Here in the safe arms of the United States, most people don’t have to worry about getting rabies. The deadly disease is monitored and kept in check by public health and animal experts nationwide.
According to the Centers for Disease Control and Prevention, only 23 rabies cases have been reported in the States in the last decade (1).
However, over 25 percent of those cases were contracted outside the US and its territories. That fact means that many cases happened while Americans were traveling abroad.
That was the situation for one 65-year-old woman visiting India in 2017. The woman was bitten by a dog in a rural area while at a yoga retreat. She began experiencing pain six weeks later, reports the Daily Mail (2).
Initially, doctors thought she was having a panic attack due to claustrophobic symptoms, the Daily Mail states. When the doctors discovered she had rabies, the woman was already presenting physical symptoms. She died in May 2017.
Americans may forget about the dangers of rabies in the US. However, other countries don’t have the same level of rabies protection, making awareness a necessity for international travelers.
According to the CDC, some countries continue to see a rabies problem in canines, increasing the risk of infection to humans. Those countries may not have had the same success with vaccinations as Western countries. Specifically, the CDC mentions parts of Asia, Africa, Central and South America present a great risk for rabies (3).
In addition, the Dominican Republic has reported multiple cases recently. According to Outbreak News Today, the most recent cases occurred in two minors just weeks ago in December.
A 5-year-old boy had been bitten in the southwestern Dominican Republic on November 19, reports Outbreak News Today (4). Although he received rabies vaccination ten days after the bite, the boy passed away at the end of December. Another 6-year-old boy also died of rabies on December 14. The Dominican Republic saw 4 rabies cases last year.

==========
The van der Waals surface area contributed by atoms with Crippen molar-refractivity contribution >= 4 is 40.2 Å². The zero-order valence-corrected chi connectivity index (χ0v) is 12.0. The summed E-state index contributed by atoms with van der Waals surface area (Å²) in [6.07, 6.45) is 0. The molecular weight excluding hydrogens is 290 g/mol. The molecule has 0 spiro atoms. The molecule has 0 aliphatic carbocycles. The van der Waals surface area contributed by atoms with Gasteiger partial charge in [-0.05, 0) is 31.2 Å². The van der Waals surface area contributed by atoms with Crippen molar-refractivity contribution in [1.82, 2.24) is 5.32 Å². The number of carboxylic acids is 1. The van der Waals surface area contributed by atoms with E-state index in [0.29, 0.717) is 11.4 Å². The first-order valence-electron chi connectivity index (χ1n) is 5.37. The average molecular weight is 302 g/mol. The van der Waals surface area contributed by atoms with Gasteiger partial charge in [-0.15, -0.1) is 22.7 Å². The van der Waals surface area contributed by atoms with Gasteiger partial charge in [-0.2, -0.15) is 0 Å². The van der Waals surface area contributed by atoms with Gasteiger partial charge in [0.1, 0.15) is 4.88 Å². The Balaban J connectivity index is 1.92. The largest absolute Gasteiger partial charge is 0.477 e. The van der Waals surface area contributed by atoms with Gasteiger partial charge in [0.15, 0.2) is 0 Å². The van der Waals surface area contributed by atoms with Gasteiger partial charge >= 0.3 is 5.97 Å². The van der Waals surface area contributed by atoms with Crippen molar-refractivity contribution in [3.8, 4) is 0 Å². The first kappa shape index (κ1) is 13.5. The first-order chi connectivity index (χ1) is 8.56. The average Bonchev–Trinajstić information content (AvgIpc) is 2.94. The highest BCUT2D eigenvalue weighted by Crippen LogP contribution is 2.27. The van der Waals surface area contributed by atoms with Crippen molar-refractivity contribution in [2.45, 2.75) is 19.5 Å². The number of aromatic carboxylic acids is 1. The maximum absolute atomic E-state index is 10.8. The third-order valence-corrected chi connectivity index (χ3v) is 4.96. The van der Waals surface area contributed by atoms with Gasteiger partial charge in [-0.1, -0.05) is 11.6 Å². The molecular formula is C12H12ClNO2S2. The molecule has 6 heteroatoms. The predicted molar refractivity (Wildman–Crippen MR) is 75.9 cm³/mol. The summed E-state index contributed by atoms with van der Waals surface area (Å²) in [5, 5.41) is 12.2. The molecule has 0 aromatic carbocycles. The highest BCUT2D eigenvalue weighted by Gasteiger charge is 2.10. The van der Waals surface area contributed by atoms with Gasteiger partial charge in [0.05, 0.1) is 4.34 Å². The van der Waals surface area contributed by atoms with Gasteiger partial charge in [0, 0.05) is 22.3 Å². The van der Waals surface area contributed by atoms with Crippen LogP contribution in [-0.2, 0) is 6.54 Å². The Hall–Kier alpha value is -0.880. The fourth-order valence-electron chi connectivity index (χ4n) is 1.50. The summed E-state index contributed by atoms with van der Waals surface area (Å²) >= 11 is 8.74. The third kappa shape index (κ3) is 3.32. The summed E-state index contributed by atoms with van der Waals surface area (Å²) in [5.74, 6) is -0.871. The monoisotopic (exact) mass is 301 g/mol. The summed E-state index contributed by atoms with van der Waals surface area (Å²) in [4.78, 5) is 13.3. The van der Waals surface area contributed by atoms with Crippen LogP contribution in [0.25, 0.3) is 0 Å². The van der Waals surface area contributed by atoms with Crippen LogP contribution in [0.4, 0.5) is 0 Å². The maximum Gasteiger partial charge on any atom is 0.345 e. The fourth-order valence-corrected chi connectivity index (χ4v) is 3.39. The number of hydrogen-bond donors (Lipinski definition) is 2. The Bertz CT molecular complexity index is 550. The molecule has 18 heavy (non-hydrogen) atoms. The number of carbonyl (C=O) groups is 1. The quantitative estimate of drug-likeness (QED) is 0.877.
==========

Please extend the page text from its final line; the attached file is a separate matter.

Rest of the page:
The CDC advises, “If traveling to a country where there is an increased incidence in rabies, especially in canine populations, rabies pre-exposure vaccination may be recommended. Rabies vaccination should also be considered if you will be spending lots of time outdoors in rural areas or plan to handle animals.”
Rabies is a dangerous disease that affects the central nervous system. It most often occurs in wild animals, such as bats and foxes. However, it can be transmitted to other animals and humans through a bite.
According to the CDC, symptoms can appear similar to the flu, presenting a headache, fever and general weakness. Pain or itchiness might occur around the bite region. Once symptoms appear, the disease is almost always fatal. Rabies has no cure, except vaccination as a prevention method (5).
Tourists should look up information on their destination country in advance and consult their doctors about appropriate vaccinations. It’s also wise to have a plan in mind should a medical need arise during the international visit.
- Centers for Disease Control and Prevention. (2017, August 23). Rabies: Human Rabies. Retrieved from https://www.cdc.gov/rabies/location/usa/surveillance/human_rabies.html.
- Blanchard, S. (2019, January 7). Woman, 65, dies of rabies after being bitten by a puppy while on a yoga retreat in India as doctors in the US ‘dismissed her symptoms as a panic attack.’ Daily Mail. Retrieved from https://www.dailymail.co.uk/health/article-6565419/CDC-Virginia-woman-died-rabies-2017-India-trip.html.
- Centers for Disease Control and Prevention. (2011, April 22). Rabies: Information for Travelers. Retrieved from https://www.cdc.gov/rabies/specific_groups/travelers/index.html.
- News Desk. (2018, December 31). Rabies: 4th human death recorded in the Dominican Republic this year. Outbreak News Today. Retrieved from http://outbreaknewstoday.com/rabies-4th-human-death-recorded-dominican-republic-year-56961/.
- Centers for Disease Control and Prevention. (2012, February 15). Rabies: What are the signs and symptoms of rabies?. Retrieved from https://www.cdc.gov/rabies/symptoms/index.html.